Blood Cancer is essentially a set of malignancies that wrecks havoc with the patient’s health and wellbeing, often leading to fatality. However, the good news is that blood cancer treatment is readily available and evolving rapidly. As the treatment methods are coming of age, the remission and survival rates are showing an upward curve. In the recent medical breakthroughs, researchers have identified specific gene mutations that can be targeted for safe and efficient recovery, provided the treatment is undertaken in the initial phase.
Rajiv Gandhi Cancer Institute, a premier cancer hospital in Delhi, India, has a proven record when it comes to providing blood cancer treatment and personalised care. From conventional modes like chemo and radiotherapy to stem cells and bone marrow transplantations, we specialise in it all. Going a step ahead, we have taken the prerogative to promote awareness about cancer among masses. After all, awareness is the first line of defence against diseases. Accordingly, we have put up a concise guide to blood cancer, covering all its key aspects, such as causes, types, symptoms and signs, and stages. So, read on and stay informed.
A blood cancer patient experiences an anomaly in the reproduction of red blood cells or cells of the bone marrow or the lymphatic system. This leads to the build-up of cancerous cells in the bone marrow – the site of cell formation. So, we can categorise the medical condition into three categories namely – Lymphoma, Leukaemia and Multiple Myeloma.
In a typical case of Leukaemia, the body is incapable of creating Red Blood Cells, which are responsible for transporting Oxygen within the body. Lymphoma occurs when cancerous cells impact the White Blood Cells that deter attacks from pathogens, while Multiple myeloma has much to do with the plasma.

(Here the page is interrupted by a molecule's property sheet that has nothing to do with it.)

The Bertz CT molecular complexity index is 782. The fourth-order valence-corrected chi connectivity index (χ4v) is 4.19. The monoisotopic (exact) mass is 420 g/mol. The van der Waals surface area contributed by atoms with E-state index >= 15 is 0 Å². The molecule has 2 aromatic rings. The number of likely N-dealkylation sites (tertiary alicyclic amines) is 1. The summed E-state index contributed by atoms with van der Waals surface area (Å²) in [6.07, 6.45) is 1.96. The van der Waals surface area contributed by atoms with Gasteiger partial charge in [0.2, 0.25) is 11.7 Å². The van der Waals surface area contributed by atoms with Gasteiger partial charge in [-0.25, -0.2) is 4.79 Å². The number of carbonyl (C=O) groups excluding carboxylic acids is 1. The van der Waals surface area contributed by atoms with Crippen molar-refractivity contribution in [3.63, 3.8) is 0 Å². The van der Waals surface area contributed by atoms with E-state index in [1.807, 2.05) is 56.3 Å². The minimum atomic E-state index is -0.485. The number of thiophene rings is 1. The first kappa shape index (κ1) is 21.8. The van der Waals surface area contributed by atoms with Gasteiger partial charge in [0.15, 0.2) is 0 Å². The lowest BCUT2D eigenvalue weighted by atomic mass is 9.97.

The cause of blood cancer is still shrouded in mystery. However, there are certain risk factors that can cause malignancies, such as prolonged exposure to radiations and Carcinogenic chemicals, HIV infection, genetic disorders, and smoking. Patients who have undergone Chemotherapies in the past are also likely candidates for this dreaded medical condition.
As the malignant blood cells achieve a steady growth rate, signs of blood cancer become visible, which may include heavy breathlessness, changes in skin colour, fine rashes and itching, along with swollen stomach, and continuous discomfort in the abdominal area. The patient may also experience consistent pain in the bones, ribs, back and joints, in addition to excessive bleeding from gums and cuts, and drastic weight loss.
Too much blood flows during menstruation and pain in urination tracts are also indicators of blood cancer in women. The other prominent signs include frequent infections, abnormal swelling of lymph glands, constant headache and visibility issues, and unexpected bouts of chill. When any of these signs surface, the individual should seek medical help at the earnest, as delays may aggravate the issue and lead to complications in the blood cancer treatment.
Blood cancer is divided into four stages depending on the spread and impact of the medical condition.
Stage 1: In the first stage, the lymph nodes gain size due to the sudden rise in the number of lymphocytes. As the disease is yet to spread to other parts of the body, the risk factor is low.
Stage 2: In this stage, the lymph nodes, spleen and liver show an excessive inflation in size. The stage is also characterised by an uncontrolled growth of lymphocytes.
Stage 3: Herein, the cancer is spread to at least two of the organs involved – lymph nodes, spleen and liver – and the risk factor surges higher.
Stage 4: The production of blood platelets dwindles rapidly, cancer spreads to other organs, including lungs, and anaemia becomes acute. The risk factor reaches criticality at this stage.